Back to Black



The original gramophone records were made of dust and beetle poo. It’s true: shellac is a secretion of the Indian lac bug, which was mixed with pulverised stone to make the first platters. They played well but broke easily and, in the mid-1920s, the unfortunately named Waldo Semon patented a potential substitute – plasticised polyvinyl chloride. It wasn’t until the mid 1940s that the almost unbreakable vinyl (or, as I often see it misspelled, 'vynil') was extensively used to make music discs. And there was a time when vinyl itself looked set to follow shellac into the dustbin of history. But it now seems that it is a passion that’s still alive and kicking, with some of the biggest albums of the day getting special vinyl releases (often with free mp3 download thrown in) – and a booming market in secondhand or pre-loved discs.

Mp3. Aac. (And that’s not a spasm of disgust at the digital onslaught but Advances Audio Coding to you.) Neither are words that trip off the tongue, but you only have to murmur the sound 'vinyl' and some people get misty eyed, teary even. In today's world of instant gratification, instant fame, instant soup et al, isn’t it nice to pull out your old records once in a while, lift the lid of your Dansette, pop one on that little centre widget and get into the groove? Of course the older 'early adopters', who replaced their entire collection with DVDs and junked their vinyl in an orgy of 80s consumerism, are playing their part in the resurgence in the popularity of vinyl in the record stores (those that remain). But it is also fuelled by a younger generation beguiled by a kooky way to consume (that's ‘listen’ to us older folks) music. Much like the gourmet burger chains springing up to remind people that food was once cooked, and not only as an instant download into a cardboard carton, there are now more places to digest the good old stuff. Sunday morning vinyl sessions – in which a group come together, reverently to listen to a whole album, are springing up on both sides of the Atlantic. And music journo David Hepworth has dubbed his Saturday mornings ‘Platterday’, regularly tweeting his followers snaps of the artwork of this week’s choice from his extensive personal collection.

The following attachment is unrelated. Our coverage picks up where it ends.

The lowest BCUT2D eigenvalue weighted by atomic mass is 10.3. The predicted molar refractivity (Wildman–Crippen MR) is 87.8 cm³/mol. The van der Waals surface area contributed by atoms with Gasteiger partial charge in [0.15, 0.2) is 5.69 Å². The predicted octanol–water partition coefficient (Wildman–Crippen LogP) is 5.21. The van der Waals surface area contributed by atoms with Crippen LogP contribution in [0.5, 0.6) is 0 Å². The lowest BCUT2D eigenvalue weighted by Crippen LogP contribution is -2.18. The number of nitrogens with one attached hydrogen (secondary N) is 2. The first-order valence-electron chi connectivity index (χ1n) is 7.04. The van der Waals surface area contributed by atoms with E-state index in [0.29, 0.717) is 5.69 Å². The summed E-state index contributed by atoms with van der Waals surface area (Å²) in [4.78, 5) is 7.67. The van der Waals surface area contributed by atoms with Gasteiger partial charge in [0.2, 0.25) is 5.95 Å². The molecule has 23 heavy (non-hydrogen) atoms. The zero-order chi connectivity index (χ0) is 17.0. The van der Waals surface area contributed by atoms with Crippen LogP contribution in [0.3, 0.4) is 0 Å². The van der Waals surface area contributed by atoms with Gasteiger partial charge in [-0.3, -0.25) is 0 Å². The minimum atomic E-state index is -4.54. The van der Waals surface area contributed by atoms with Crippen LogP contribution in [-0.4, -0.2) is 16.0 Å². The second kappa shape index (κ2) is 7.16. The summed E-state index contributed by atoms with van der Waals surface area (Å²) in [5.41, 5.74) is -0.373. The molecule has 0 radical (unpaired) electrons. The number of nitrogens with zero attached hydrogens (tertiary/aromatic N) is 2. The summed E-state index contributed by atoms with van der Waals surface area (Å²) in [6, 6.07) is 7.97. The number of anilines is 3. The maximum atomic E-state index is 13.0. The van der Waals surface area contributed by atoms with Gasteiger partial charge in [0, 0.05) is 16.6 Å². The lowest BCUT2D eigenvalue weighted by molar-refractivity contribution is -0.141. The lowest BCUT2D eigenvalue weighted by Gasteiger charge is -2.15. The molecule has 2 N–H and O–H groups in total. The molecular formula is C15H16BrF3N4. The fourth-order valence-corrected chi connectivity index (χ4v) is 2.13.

Vinyl’s resurgence has come, ironically, on the back of the death of physical media. We no longer believe in the promises of the tape – be it spooled, cassetted or, God forbid, eight-tracked. The ‘indestructible’ CD, like the ‘unsinkable’ Titanic, has also been seen to have its shortcomings. And both have suffered under the ascendancy of the iPod. More than a decade on from its first appearance, I wouldn’t want to argue that there aren’t some advantages to the Thin White Juke.